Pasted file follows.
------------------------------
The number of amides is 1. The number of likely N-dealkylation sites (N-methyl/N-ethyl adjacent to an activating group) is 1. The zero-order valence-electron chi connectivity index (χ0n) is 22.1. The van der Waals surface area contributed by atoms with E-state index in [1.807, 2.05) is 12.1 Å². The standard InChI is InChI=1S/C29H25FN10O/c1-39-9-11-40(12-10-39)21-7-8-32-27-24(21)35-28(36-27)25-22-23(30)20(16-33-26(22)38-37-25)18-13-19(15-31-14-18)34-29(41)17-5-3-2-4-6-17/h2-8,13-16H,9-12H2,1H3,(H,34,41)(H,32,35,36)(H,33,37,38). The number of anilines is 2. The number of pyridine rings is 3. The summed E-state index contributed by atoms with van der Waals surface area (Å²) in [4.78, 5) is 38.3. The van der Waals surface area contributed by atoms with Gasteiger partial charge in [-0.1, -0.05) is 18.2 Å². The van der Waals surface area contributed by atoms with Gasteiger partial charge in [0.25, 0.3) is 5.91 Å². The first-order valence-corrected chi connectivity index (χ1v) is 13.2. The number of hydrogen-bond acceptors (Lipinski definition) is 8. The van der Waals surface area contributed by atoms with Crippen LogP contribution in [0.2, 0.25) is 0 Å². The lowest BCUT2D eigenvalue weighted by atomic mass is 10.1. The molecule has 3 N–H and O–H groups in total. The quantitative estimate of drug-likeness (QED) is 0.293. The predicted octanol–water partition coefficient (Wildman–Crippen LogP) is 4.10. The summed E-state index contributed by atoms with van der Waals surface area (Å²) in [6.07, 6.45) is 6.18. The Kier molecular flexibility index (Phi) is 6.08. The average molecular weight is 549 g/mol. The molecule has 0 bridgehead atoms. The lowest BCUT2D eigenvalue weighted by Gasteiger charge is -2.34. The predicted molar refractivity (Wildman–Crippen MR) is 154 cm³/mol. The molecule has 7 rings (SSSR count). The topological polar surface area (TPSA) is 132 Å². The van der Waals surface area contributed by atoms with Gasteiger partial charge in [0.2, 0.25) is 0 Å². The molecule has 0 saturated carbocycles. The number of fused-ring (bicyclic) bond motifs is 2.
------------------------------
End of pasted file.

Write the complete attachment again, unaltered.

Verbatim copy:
The number of amides is 1. The number of likely N-dealkylation sites (N-methyl/N-ethyl adjacent to an activating group) is 1. The zero-order valence-electron chi connectivity index (χ0n) is 22.1. The van der Waals surface area contributed by atoms with E-state index in [1.807, 2.05) is 12.1 Å². The standard InChI is InChI=1S/C29H25FN10O/c1-39-9-11-40(12-10-39)21-7-8-32-27-24(21)35-28(36-27)25-22-23(30)20(16-33-26(22)38-37-25)18-13-19(15-31-14-18)34-29(41)17-5-3-2-4-6-17/h2-8,13-16H,9-12H2,1H3,(H,34,41)(H,32,35,36)(H,33,37,38). The number of anilines is 2. The number of pyridine rings is 3. The summed E-state index contributed by atoms with van der Waals surface area (Å²) in [4.78, 5) is 38.3. The van der Waals surface area contributed by atoms with Gasteiger partial charge in [-0.1, -0.05) is 18.2 Å². The van der Waals surface area contributed by atoms with Gasteiger partial charge in [0.25, 0.3) is 5.91 Å². The first-order valence-corrected chi connectivity index (χ1v) is 13.2. The number of hydrogen-bond acceptors (Lipinski definition) is 8. The van der Waals surface area contributed by atoms with Crippen LogP contribution in [0.2, 0.25) is 0 Å². The lowest BCUT2D eigenvalue weighted by atomic mass is 10.1. The molecule has 3 N–H and O–H groups in total. The quantitative estimate of drug-likeness (QED) is 0.293. The predicted octanol–water partition coefficient (Wildman–Crippen LogP) is 4.10. The summed E-state index contributed by atoms with van der Waals surface area (Å²) in [6.07, 6.45) is 6.18. The Kier molecular flexibility index (Phi) is 6.08. The average molecular weight is 549 g/mol. The molecule has 0 bridgehead atoms. The lowest BCUT2D eigenvalue weighted by Gasteiger charge is -2.34. The predicted molar refractivity (Wildman–Crippen MR) is 154 cm³/mol. The molecule has 7 rings (SSSR count). The topological polar surface area (TPSA) is 132 Å². The van der Waals surface area contributed by atoms with Gasteiger partial charge in [0.2, 0.25) is 0 Å². The molecule has 0 saturated carbocycles. The number of fused-ring (bicyclic) bond motifs is 2.